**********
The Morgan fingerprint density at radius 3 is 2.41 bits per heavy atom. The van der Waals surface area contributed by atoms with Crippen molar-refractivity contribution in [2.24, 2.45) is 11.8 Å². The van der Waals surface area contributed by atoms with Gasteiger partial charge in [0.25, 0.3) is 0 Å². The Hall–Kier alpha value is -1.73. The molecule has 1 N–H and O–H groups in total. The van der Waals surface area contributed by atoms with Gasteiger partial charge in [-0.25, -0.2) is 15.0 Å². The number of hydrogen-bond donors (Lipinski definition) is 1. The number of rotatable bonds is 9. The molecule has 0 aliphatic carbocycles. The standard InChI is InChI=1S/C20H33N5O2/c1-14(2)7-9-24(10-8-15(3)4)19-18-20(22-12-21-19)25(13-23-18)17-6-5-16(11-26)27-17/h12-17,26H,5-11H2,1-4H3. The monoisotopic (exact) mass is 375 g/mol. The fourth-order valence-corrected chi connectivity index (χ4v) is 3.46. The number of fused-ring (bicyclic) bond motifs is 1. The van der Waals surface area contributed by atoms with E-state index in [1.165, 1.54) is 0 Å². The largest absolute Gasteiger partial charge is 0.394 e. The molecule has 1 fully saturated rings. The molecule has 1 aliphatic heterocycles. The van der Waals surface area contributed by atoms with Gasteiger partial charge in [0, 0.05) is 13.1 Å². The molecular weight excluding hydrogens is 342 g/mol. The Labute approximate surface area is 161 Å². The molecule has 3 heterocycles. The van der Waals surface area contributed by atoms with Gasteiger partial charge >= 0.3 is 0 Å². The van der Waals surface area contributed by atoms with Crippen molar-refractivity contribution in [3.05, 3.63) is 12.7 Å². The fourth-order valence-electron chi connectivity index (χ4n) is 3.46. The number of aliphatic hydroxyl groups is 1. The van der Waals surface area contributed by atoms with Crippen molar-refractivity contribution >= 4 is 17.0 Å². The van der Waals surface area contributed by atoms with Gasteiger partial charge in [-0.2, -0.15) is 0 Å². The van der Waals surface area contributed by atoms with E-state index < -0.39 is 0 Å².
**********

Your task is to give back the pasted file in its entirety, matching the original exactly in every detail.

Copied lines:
The Morgan fingerprint density at radius 3 is 2.41 bits per heavy atom. The van der Waals surface area contributed by atoms with Crippen molar-refractivity contribution in [2.24, 2.45) is 11.8 Å². The van der Waals surface area contributed by atoms with Gasteiger partial charge in [0.25, 0.3) is 0 Å². The Hall–Kier alpha value is -1.73. The molecule has 1 N–H and O–H groups in total. The van der Waals surface area contributed by atoms with Gasteiger partial charge in [-0.25, -0.2) is 15.0 Å². The number of hydrogen-bond donors (Lipinski definition) is 1. The number of rotatable bonds is 9. The molecule has 0 aliphatic carbocycles. The standard InChI is InChI=1S/C20H33N5O2/c1-14(2)7-9-24(10-8-15(3)4)19-18-20(22-12-21-19)25(13-23-18)17-6-5-16(11-26)27-17/h12-17,26H,5-11H2,1-4H3. The monoisotopic (exact) mass is 375 g/mol. The fourth-order valence-corrected chi connectivity index (χ4v) is 3.46. The number of fused-ring (bicyclic) bond motifs is 1. The van der Waals surface area contributed by atoms with E-state index in [1.165, 1.54) is 0 Å². The largest absolute Gasteiger partial charge is 0.394 e. The molecule has 1 fully saturated rings. The molecule has 1 aliphatic heterocycles. The van der Waals surface area contributed by atoms with Gasteiger partial charge in [0, 0.05) is 13.1 Å². The molecular weight excluding hydrogens is 342 g/mol. The Labute approximate surface area is 161 Å². The molecule has 3 heterocycles. The van der Waals surface area contributed by atoms with Gasteiger partial charge >= 0.3 is 0 Å². The van der Waals surface area contributed by atoms with Crippen molar-refractivity contribution in [3.05, 3.63) is 12.7 Å². The fourth-order valence-electron chi connectivity index (χ4n) is 3.46. The number of aliphatic hydroxyl groups is 1. The van der Waals surface area contributed by atoms with Crippen molar-refractivity contribution >= 4 is 17.0 Å². The van der Waals surface area contributed by atoms with Gasteiger partial charge in [-0.2, -0.15) is 0 Å². The van der Waals surface area contributed by atoms with E-state index < -0.39 is 0 Å².